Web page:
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Use of the reach, effectiveness, adoption, implementation, and maintenance (RE-AIM) framework to guide iterative adaptations: Applications, lessons learned, and future directions.

Glasgow RE, Battaglia C, McCreight M, Ayele R, Maw AM, Fort MP, Holtrop JS, Gomes RN, Rabin BA. Use of the reach, effectiveness, adoption, implementation, and maintenance (RE-AIM) framework to guide iterative adaptations: Applications, lessons learned, and future directions. Frontiers in Health Services. 2022 Oct 17; 2(2022 Oct 17):959565.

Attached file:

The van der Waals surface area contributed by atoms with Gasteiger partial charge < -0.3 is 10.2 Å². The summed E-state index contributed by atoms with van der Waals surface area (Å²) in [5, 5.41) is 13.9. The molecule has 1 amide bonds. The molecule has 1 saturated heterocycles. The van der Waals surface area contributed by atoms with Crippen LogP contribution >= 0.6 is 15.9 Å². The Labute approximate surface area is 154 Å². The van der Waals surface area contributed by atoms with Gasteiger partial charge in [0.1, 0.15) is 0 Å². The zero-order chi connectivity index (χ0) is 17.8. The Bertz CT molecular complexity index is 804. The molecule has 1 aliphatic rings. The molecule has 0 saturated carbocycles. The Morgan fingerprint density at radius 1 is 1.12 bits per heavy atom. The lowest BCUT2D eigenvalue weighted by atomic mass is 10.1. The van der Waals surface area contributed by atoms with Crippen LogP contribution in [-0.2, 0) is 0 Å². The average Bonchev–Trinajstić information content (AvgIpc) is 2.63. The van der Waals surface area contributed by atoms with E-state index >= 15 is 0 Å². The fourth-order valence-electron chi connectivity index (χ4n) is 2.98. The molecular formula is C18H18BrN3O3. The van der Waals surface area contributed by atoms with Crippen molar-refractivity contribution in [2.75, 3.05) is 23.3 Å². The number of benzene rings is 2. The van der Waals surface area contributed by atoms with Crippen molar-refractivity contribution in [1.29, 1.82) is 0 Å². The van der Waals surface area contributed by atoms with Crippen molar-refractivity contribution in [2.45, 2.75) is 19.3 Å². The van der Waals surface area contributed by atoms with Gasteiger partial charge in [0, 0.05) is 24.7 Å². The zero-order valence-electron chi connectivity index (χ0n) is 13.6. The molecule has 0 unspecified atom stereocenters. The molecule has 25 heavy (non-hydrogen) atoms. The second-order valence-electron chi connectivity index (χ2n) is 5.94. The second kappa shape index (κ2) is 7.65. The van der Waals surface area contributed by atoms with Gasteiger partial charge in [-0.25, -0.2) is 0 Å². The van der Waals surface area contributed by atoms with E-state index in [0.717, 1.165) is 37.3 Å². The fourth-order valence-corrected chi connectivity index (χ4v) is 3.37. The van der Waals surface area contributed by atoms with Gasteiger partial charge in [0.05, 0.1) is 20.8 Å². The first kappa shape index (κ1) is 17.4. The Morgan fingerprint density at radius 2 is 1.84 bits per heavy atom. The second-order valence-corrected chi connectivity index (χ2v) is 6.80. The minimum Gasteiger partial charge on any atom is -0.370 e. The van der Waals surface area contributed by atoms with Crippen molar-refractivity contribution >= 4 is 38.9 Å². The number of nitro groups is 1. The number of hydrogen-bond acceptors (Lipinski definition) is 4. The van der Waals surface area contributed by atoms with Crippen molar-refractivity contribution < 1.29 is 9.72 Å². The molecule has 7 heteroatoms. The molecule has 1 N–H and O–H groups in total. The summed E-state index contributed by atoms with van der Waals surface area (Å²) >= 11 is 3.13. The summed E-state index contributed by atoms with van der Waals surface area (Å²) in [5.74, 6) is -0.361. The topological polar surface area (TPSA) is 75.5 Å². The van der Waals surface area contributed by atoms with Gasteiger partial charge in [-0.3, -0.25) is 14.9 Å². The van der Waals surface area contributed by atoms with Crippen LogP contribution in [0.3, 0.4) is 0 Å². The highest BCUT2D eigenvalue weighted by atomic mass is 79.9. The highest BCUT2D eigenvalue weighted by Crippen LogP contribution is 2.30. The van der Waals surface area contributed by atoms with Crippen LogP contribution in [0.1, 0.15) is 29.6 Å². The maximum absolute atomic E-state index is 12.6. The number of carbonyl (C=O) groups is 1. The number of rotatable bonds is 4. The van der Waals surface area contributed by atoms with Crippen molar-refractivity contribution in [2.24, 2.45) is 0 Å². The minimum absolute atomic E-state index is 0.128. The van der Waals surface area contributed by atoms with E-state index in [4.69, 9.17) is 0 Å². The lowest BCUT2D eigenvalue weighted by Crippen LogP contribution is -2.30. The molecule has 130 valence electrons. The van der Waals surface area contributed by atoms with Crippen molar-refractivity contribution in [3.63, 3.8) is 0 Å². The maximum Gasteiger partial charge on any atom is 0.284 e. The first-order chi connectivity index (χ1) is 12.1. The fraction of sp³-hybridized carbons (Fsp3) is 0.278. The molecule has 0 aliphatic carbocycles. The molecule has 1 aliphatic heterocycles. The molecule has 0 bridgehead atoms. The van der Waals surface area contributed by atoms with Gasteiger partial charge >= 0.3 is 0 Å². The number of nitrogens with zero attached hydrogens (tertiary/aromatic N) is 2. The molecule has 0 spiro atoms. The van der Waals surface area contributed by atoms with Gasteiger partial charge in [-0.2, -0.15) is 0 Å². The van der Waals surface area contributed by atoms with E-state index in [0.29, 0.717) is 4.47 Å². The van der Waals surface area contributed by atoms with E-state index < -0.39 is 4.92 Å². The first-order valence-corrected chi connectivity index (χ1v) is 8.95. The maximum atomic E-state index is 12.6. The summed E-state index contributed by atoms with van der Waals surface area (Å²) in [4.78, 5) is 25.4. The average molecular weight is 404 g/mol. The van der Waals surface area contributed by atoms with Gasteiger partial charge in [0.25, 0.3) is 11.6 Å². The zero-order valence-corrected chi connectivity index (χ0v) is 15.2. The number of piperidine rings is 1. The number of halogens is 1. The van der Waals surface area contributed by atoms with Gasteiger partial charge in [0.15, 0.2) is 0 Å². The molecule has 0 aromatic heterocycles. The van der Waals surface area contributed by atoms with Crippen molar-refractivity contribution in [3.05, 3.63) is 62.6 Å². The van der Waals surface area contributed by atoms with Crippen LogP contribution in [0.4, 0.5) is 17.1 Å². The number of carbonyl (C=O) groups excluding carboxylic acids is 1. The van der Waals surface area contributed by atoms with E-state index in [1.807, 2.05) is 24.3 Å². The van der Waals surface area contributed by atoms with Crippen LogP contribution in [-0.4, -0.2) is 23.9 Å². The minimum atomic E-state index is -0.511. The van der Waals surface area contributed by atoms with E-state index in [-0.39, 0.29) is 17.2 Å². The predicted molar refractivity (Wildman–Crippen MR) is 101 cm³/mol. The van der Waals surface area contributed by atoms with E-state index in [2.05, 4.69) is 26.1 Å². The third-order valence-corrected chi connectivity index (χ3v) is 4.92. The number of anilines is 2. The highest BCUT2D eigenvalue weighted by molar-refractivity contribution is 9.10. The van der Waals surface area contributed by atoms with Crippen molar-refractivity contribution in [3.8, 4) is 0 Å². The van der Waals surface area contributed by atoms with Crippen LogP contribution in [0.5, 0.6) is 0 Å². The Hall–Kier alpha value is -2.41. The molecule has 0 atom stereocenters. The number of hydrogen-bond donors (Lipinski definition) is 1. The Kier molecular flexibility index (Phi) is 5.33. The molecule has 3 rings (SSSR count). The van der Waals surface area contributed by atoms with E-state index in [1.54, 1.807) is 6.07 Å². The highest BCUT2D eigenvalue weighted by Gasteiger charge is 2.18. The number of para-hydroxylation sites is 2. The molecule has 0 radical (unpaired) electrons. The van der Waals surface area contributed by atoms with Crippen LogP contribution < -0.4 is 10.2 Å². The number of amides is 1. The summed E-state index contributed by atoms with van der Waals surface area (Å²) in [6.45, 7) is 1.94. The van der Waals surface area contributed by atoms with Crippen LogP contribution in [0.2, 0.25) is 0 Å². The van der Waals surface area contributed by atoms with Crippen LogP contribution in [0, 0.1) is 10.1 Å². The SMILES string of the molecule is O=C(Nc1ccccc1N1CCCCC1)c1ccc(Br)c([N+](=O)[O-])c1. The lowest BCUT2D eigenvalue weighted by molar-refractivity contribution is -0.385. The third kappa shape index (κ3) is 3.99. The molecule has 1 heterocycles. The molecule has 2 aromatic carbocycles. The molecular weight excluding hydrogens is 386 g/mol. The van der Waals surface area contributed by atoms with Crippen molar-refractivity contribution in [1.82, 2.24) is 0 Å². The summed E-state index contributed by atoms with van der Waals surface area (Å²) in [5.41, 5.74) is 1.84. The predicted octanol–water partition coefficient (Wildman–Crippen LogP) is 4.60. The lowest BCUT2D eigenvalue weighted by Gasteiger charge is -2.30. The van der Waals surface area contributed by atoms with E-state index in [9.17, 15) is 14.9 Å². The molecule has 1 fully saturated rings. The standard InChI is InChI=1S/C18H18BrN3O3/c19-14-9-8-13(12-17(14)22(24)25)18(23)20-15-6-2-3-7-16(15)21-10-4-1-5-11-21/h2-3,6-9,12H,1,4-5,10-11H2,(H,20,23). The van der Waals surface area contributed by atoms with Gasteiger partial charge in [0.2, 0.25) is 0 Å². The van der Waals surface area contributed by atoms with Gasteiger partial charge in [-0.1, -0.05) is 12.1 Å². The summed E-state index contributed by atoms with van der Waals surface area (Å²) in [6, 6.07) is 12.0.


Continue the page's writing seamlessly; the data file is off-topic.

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INTRODUCTION: Implementation science frameworks have been used widely for planning and evaluation, but seldom to guide adaptations during program implementation. There is great potential for these frameworks to be used to inform conceptual and data-driven decisions about adaptations. METHODS: We summarize recent applications using Iterative RE-AIM to capture and guide adaptations. Iterative RE-AIM can be repeated at multiple time points customized to each project and involves the following activities: identification of key implementation partners; rating importance of and progress on each RE-AIM dimension (reach, effectiveness, adoption, implementation, and maintenance); use of summary data on ratings to identify one or two RE-AIM dimensions for adaptations and implementation strategies; and evaluation of progress and impact of adaptations. We summarize recent and ongoing Iterative RE-AIM applications across multiple care coordination and pain management projects within the Veterans Health Administration, a hypertension control trial in Guatemala, a hospital-based lung ultrasound implementation pilot, and a colorectal cancer screening program in underserved communities. RESULTS: Iterative RE-AIM appears feasible, helpful, and broadly applicable across diverse health care issues, interventions, contexts, and populations. In general, the RE-AIM dimension showing the largest gap between importance and progress has been Reach. The dimensions most frequently selected for improvement have been Reach and Implementation. We discuss commonalities, differences and lessons learned across these various applications of Iterative RE-AIM. Challenges include having objective real time data on which to make decisions, having key implementation staff available for all assessments, and rapidly scoring and providing actionable feedback. We discuss print and online resources and materials to support Iterative RE-AIM. CONCLUSIONS: The use of Iterative RE-AIM to guide and support understanding of adaptations has proven feasible across diverse projects and in multiple case studies, but there are still questions about its strengths, limitations, essential components, efficiency, comparative effectiveness, and delivery details. Future directions include investigating the optimal frequency and timing for iterative applications; adding contextual assessments; developing more continuous and rapid data on which to make adaptation decisions; identifying opportunities to enhance health equity; and determining the level of facilitation that is most cost-effective.

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